On Sunday, February 3, 1918, the First Mass of St. Mary of the Angels Church was celebrated by its founding Rector, Rev. Fr. Neal Dodd, at a rented storefront at 1734 N. Vermont Avenue. St. Mary's was envisioned by Fr. Dodd, an Episcopal priest, as a parish ministering specifically to people in the then-fledgling (silent) motion-picture business, since most established churches of that day didn't want to be involved with anyone who had anything to do with the "industry." Later, the mission was moved to a building on New Hampshire Avenue where a Lutheran Church now stands. 


Fr. Dodd, who served as Rector of St. Mary's until 1961, quickly became known as the "Padre of Hollywood," and served as a technical advisor to the movie industry on matters of religion and liturgical practices as portrayed on screen. Ultimately, his role as technical advisor changed to that of actor, and Fr. Dodd appeared in more than 300 films between 1924 and 1951, usually in the role of a clergyman. 


He "married" Clark Gable and Claudette Colbert in "It Happened One Night" (1934) and was the chaplain to the U.S. Senate in "Mr. Smith Goes to Washington" (1939). Incongruously, he even had a role in the movie "Merrily We Go to Hell" (1932). Fr. Dodd also presided at the real-life wedding of Douglas Fairbanks Sr. and Mary Pickford, who were regular worshippers at St. Mary's, as were numerous other stars including Charlton Heston, Anthony Quinn and Charlie Chaplin. W.C. Fields underwrote part of the organ.


In 1924, Fr. Dodd was a founding member, along with Douglas Fairbanks, Mary Pickford and Charlie Chaplin, of the Motion Picture Relief Fund of America, which today runs the Motion Picture & Television Country House and Hospital in Woodland Hills, a retirement center for those in the movie industry.


In 1930, St. Mary of the Angels moved into a new, Spanish Mission-style church building on Finley Avenue, designed by noted architect Carleton M. Winslow Sr., who also designed the Los Angeles Public Library headquarters building downtown, and the Spanish Colonial buildings at the 1915 Panama-California Exposition in San Diego.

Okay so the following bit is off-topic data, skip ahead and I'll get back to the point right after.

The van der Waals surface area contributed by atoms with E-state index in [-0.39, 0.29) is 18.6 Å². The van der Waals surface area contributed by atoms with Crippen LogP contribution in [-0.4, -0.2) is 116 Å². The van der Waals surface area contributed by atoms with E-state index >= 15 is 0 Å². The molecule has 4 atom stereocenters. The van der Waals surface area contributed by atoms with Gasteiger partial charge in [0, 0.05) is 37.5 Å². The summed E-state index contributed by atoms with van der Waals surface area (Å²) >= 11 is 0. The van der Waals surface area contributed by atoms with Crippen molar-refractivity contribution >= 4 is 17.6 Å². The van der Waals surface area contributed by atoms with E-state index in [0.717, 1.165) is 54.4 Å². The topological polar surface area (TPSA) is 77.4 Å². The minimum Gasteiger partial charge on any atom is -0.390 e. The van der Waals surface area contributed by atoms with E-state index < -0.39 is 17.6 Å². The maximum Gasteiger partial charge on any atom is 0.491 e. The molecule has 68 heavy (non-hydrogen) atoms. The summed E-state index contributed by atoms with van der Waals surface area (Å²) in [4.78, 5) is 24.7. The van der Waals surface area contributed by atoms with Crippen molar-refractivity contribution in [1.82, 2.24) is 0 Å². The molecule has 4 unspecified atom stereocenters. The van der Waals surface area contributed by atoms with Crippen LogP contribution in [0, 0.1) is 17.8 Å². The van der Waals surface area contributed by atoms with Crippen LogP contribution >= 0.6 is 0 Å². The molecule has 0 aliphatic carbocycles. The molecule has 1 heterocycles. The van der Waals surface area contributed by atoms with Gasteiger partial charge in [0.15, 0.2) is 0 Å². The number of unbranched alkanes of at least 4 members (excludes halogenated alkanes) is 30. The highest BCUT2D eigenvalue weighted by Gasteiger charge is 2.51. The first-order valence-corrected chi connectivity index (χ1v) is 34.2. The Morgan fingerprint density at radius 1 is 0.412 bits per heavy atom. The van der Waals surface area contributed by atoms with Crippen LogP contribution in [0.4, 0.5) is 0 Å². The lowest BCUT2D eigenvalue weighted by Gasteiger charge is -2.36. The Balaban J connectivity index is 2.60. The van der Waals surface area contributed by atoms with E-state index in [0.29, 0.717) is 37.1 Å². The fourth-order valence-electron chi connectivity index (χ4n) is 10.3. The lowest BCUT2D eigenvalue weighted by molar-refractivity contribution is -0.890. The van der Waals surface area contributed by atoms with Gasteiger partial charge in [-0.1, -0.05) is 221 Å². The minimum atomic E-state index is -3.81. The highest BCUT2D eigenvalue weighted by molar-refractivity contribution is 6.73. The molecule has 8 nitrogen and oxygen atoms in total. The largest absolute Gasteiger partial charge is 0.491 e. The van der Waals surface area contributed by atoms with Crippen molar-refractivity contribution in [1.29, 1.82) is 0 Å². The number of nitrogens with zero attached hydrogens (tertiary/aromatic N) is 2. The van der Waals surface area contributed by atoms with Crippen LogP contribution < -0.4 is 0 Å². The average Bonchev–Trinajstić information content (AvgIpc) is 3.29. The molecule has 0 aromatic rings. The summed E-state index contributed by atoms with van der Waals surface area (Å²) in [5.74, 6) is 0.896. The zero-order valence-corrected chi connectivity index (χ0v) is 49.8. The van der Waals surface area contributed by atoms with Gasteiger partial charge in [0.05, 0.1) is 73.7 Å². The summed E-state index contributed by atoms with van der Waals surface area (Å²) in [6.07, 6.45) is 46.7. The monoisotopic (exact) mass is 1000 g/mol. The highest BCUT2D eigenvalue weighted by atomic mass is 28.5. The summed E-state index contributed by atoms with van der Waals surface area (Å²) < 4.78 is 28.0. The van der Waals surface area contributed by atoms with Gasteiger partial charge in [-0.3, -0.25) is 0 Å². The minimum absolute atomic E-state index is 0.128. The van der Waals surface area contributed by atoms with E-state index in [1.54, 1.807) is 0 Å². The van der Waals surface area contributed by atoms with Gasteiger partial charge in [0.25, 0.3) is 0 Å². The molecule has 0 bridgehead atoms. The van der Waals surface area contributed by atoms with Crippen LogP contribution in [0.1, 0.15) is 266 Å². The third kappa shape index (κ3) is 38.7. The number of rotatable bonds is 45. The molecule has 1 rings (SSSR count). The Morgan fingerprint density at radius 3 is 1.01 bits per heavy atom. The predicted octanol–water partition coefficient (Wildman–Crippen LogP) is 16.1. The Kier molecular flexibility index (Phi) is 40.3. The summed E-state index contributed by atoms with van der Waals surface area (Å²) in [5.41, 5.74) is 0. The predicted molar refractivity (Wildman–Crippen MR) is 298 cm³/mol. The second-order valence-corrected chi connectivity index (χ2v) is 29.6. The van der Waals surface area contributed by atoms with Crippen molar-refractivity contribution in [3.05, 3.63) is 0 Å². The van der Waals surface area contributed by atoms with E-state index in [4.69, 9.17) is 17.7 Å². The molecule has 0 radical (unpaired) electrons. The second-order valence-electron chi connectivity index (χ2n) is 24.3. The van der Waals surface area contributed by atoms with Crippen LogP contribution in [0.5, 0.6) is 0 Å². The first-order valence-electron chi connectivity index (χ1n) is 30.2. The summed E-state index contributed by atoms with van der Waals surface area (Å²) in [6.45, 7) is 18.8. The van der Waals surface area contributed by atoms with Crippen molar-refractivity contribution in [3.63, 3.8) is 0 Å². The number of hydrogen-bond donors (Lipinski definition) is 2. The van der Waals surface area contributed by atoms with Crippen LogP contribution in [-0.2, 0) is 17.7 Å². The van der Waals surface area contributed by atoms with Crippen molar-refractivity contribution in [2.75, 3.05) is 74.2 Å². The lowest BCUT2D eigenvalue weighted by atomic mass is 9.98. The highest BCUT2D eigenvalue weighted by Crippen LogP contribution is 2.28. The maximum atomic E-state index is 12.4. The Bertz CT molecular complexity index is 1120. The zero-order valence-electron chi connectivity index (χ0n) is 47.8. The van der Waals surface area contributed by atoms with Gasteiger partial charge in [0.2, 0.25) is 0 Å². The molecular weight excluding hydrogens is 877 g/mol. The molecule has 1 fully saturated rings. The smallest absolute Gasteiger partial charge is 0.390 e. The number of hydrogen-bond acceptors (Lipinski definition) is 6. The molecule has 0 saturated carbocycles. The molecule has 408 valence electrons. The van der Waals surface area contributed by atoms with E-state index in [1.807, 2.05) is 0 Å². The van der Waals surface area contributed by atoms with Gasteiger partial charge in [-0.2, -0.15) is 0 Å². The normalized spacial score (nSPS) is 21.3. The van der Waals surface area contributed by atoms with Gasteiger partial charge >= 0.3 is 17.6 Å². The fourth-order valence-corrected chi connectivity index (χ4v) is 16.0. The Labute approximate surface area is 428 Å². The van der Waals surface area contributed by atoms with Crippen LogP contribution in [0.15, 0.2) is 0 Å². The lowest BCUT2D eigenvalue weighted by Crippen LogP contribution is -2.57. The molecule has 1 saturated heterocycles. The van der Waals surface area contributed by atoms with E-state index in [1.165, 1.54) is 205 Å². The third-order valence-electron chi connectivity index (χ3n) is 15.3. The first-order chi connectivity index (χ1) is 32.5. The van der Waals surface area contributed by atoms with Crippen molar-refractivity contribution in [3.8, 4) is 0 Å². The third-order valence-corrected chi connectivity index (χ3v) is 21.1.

The first services at the new venue included a who's-who of Hollywood and the movie business. The spectacular glazed terra cotta altarpiece of the Annunciation, along with its side statues of St. John and St. Francis, are 16th-century della Robbia faience from Florence, and was donated to St. Mary's in the 1920s by the founder of the May Company. The set is one of only three in existence, the others being in England and Italy.


Fr. Dodd passed away in 1966. Hollywood paid tribute to Fr. Dodd in a book written about him, "The Decades," by Robert Wagner and Rupert Hughes. Subscribers and sponsors of the book included Eddie Cantor, Frank Capra, Ronald Coleman, Cecil B. deMille, Sid Grauman, Al Jolson, Myrna Loy, Louella Parsons, David O. Selznick and Daryl Zanuck.


In 1974, St. Mary's was designated a Cultural Historic Landmark (No. 136) by the City of Los Angeles. St. Mary of the Angels remains one of the most storied churches in all of Los Angeles, and has been profiled in recent books such as "Jewels in Our Crown: Churches of Los Angeles," and "Sacred Spaces: Historic Houses of Worship in the City of Angels." The latter called St. Mary's "Hollywood's most famous church" and noted that the "history of cinema in Southern California has been so closely bound up in its own."


St. Mary's still serves as the church home to many in the entertainment industry, including actors, writers and technicians, many of whom belong to its St. Genesius Guild for Actors and Actresses. The Guild is named for a 3rd century Roman actor who converted to Christianity while appearing in a play for the Emperor Diocletian that was intended to satirize the Christian sacrament of baptism, and was beheaded for his faith. St. Genesius, logically, is the patron saint of actors.


- Compiled by Garry South for the 90th Anniversary of Fr. Dodd's First Mass